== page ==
Mr Edwin James Lovegrove, a former Borough Engineer of Hornsey, who died at Hove on Friday in his 87th year, carried out many important municipal schemes in the borough during its rapid development in the early years of the present century.
Mr Lovegrove was once described by the mayor of Hornsey as the “maker of the borough”. When he came in 1894 the district was practically undeveloped and its eventual layout was due to him. Long before compulsory town planning was known he was working on sound planning lines. A large share of the credit for Hornsey being regarded as a model borough belonged to him.
Municipal engineering, road-making and sewage constructions were his three life-long interests. He was a man of tireless energy and even after his retirement from the borough engineership in 1926 – a post he had held for 32 years – he took on a consulting practice at Westminster.
In addition to various public buildings erected under his supervision, he laid out Queen’s Wood, also Priory Park. Furthermore he achieved some notable scientific work. When he was presented with a silver casket by the mayor on his retirement he said he was proud to be a road maker, “My father was one,” he declared, “and my son is one.” In all he served for 45 years to four municipalities, Hornsey being the principal one.
Mr R. B. Alaway, who was chief clerk in the borough engineer’s department until his requirement some years ago contributes the following appreciation of Mr Lovegrove’s work :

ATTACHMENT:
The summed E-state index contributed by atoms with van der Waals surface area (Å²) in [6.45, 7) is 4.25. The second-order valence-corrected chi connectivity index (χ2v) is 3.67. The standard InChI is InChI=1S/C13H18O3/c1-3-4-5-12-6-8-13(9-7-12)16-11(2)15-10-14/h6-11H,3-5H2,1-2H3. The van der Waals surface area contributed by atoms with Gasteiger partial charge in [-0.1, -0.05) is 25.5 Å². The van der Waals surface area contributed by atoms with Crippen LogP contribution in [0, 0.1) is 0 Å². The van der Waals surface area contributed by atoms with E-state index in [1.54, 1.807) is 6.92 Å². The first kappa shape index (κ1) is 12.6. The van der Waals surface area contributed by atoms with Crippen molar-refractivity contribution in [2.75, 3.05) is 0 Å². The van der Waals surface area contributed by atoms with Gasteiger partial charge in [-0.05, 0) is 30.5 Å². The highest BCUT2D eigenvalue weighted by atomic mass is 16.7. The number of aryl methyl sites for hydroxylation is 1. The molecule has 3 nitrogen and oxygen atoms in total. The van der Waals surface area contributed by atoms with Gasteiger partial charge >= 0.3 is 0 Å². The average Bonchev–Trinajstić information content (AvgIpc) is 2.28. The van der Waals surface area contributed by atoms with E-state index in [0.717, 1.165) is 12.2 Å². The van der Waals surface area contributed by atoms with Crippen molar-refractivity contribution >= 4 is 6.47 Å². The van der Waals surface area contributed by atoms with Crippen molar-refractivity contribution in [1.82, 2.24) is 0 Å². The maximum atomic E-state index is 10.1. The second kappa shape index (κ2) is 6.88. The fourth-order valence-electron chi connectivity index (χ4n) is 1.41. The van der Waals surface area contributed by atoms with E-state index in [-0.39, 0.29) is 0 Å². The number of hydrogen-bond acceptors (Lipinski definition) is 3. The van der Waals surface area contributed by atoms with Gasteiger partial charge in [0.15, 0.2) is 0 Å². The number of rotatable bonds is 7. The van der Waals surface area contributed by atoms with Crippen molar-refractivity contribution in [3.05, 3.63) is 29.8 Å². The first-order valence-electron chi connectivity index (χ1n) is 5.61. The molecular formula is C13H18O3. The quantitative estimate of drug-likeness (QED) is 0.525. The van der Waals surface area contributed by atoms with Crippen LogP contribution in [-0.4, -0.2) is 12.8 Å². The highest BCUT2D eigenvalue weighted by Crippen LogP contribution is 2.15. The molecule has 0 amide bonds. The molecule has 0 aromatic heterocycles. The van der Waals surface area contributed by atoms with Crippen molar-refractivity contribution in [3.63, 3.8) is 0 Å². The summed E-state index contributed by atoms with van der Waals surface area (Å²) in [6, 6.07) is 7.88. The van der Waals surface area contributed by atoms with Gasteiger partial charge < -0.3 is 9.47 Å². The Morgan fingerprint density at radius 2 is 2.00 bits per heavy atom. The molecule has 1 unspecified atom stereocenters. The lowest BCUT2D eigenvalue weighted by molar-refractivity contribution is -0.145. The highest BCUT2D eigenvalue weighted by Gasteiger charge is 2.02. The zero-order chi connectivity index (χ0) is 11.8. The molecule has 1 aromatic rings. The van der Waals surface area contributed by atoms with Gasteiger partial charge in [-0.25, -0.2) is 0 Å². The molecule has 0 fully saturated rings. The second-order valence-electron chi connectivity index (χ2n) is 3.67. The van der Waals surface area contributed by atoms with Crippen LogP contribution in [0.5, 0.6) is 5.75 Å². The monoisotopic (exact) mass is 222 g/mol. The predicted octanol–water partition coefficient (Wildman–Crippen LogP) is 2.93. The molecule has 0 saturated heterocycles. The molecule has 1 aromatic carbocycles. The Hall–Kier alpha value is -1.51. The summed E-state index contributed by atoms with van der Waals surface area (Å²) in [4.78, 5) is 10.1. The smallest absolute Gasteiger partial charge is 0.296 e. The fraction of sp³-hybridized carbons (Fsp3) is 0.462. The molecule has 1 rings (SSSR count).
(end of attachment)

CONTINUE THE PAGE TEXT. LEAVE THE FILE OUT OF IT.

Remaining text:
He framed many new by-laws for building and drainage, and carried out main drainage work, largely by direct labour, for the remedying of the flooding of areas lying 350 feet below the uplands of Highgate. The work was carried out at depths varying from 30ft to 120ft.
He was a pioneer in the use of clinker-waste from town refuse destructors for municipal purposes. He perfected in 1895 the manufacture of hydraulic-pressed clinker-foot-way paving slabs, and in 1914 he introduced the manufacture of a clinker-asphalt and bituminous-grouting material for road surfacing.
Mr Lovegrove carried out research work into the suitability of materials for road making, and his testing-rooms and experimental areas of road surfacing were visited by deputations of highway engineers and members of municipalities from all parts of the world.
The son of a municipal engineer, Mr Lovegrove was educated at the City of London School, and his own son became a railway engineer and later an engineering inspector with the Ministry of Transport.